Labor Markets in the US and Wisconsin: Current State and Long-run Trends

Noah Williams

Executive Summary:

I survey the current state of labor markets in the United States and the state of Wisconsin. In recent weeks the labor market has become a primary focus of economic and policy discussions, with job openings soaring to record levels while employment gains have slowed. Overall, the labor market in Wisconsin is currently tighter than nationwide, with the state having seen larger drop in unemployment and a larger increase in job openings in recent months. Moreover, the data suggests that labor supply issues have held back employment gains, whether from elevated unemployment insurance benefits, increased childcare duties with disrupted schooling, or continuing heath concerns.

While most of the factors causing the acute labor supply disruptions will lessen by the fall, long-term trends suggest reduced labor supply well into the future. All of these trends are stronger in Wisconsin than the nation overall. The state has seen a stagnant labor force for more than a decade. Labor force participation rates have been trending down for decades, driven largely by the aging of the population. Moreover births have fallen sharply in recent years and school enrollments have declined, suggesting smaller cohorts entering the labor market in years to come. While the “homegrown” labor force is set to shrink in coming years, migration is not likely to add many workers either. In recent years Wisconsin has seen small net domestic outflows to other states and small net positive total inflows due to international immigration. This suggests that, barring major changes in state or federal policy, drawing in new workers is unlikely to be a significant source of labor force growth for the state in the near future.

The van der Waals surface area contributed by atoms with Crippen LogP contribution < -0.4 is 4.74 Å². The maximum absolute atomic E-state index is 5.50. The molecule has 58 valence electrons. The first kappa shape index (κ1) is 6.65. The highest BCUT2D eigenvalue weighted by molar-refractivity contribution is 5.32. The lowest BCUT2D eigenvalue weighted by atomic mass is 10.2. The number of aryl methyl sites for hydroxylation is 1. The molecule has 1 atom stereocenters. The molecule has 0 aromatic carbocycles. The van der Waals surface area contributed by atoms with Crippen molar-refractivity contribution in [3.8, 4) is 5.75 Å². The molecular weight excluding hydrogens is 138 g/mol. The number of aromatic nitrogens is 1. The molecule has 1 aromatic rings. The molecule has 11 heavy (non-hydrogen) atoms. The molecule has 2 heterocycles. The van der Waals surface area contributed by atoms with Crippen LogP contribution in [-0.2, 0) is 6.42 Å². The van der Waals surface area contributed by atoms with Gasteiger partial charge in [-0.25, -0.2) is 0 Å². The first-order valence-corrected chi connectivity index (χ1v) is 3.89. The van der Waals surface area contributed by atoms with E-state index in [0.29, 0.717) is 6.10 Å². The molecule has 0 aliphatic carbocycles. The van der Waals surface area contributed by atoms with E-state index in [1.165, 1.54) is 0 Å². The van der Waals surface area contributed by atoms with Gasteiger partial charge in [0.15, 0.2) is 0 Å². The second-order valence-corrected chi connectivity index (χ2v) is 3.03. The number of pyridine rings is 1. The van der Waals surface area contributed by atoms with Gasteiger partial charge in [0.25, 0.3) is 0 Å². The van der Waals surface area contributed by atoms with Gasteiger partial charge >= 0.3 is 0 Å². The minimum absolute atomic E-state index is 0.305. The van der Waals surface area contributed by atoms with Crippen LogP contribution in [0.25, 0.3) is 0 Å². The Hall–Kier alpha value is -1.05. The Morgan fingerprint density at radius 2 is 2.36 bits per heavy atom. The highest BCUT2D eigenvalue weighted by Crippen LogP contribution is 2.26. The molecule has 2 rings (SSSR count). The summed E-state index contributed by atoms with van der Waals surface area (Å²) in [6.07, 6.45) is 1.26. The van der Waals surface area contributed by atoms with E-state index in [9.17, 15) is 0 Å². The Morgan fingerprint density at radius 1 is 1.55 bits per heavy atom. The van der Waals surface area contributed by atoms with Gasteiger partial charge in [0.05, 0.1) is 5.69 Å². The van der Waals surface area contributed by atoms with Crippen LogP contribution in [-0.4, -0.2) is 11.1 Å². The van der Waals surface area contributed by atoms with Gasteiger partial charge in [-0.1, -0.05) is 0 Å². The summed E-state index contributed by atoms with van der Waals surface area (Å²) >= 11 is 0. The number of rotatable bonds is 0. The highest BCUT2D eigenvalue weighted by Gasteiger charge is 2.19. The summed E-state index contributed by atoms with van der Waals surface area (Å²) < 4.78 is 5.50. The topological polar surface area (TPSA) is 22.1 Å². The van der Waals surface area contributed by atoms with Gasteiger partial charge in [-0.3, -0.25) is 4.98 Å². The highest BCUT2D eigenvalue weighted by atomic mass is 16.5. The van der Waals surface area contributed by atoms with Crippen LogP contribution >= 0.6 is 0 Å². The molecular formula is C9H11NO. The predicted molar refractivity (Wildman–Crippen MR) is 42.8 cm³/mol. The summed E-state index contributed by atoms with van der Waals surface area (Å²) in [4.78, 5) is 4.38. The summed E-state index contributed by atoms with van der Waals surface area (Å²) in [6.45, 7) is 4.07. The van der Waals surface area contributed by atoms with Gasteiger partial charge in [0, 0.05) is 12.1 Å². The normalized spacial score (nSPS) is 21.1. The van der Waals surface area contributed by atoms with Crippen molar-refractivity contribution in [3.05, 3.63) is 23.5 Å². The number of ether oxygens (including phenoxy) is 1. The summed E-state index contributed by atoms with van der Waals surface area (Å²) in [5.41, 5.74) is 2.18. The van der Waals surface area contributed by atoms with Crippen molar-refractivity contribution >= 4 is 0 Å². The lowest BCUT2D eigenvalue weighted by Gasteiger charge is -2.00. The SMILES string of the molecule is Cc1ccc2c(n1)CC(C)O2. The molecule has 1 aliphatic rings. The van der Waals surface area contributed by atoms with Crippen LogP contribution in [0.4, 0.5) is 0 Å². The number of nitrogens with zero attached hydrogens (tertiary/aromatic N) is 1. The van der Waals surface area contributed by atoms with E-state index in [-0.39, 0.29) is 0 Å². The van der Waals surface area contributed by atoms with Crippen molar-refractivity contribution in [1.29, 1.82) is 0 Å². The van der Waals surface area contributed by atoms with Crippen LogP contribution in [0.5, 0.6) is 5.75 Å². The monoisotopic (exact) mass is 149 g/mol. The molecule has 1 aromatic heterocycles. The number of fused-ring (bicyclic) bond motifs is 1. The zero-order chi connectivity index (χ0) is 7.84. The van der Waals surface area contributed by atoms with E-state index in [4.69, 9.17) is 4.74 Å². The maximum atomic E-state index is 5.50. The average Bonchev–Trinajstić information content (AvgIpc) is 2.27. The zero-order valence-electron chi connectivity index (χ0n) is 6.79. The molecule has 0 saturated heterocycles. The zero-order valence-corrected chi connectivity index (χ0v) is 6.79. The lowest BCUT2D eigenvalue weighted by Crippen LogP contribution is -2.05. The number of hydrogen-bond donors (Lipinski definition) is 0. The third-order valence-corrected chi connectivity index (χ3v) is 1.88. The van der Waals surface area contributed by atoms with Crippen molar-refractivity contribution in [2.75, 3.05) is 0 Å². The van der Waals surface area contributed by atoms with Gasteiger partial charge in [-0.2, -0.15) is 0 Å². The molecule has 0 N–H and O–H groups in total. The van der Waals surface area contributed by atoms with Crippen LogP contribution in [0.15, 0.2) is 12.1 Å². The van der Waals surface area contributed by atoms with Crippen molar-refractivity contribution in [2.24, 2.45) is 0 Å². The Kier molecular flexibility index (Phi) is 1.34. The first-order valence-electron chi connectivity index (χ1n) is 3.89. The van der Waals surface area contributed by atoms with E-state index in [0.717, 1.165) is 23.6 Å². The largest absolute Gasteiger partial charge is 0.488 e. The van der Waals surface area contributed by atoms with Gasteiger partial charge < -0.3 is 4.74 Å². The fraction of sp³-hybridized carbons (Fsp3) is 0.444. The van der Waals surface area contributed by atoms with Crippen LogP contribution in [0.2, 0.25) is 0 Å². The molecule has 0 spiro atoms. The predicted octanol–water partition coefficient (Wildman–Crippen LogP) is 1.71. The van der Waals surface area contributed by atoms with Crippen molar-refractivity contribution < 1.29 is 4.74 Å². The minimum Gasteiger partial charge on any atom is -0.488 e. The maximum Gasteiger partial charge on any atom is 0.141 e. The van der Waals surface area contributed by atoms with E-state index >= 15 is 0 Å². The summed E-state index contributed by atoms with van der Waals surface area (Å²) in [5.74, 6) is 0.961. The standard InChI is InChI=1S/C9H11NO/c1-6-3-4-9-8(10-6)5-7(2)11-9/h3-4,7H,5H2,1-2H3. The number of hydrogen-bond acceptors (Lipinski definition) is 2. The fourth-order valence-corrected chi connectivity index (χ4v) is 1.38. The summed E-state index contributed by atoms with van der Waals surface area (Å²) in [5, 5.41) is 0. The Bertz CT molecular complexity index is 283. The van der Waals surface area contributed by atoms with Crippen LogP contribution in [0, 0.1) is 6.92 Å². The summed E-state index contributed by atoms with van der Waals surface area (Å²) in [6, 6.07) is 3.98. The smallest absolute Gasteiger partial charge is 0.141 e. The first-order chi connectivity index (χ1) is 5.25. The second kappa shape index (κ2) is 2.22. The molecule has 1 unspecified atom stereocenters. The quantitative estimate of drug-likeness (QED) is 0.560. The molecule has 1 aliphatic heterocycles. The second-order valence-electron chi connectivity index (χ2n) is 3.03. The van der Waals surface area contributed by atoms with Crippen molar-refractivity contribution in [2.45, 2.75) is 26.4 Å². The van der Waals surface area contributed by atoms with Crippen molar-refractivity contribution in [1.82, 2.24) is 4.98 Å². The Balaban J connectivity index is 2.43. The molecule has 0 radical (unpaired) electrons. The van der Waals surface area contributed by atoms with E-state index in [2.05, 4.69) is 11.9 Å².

In sum, while there is much current discussion of a “labor shortage” due to acute short-term problems, in the long term the state is likely to face a declining labor force for years to come, which may have more dramatic implications.

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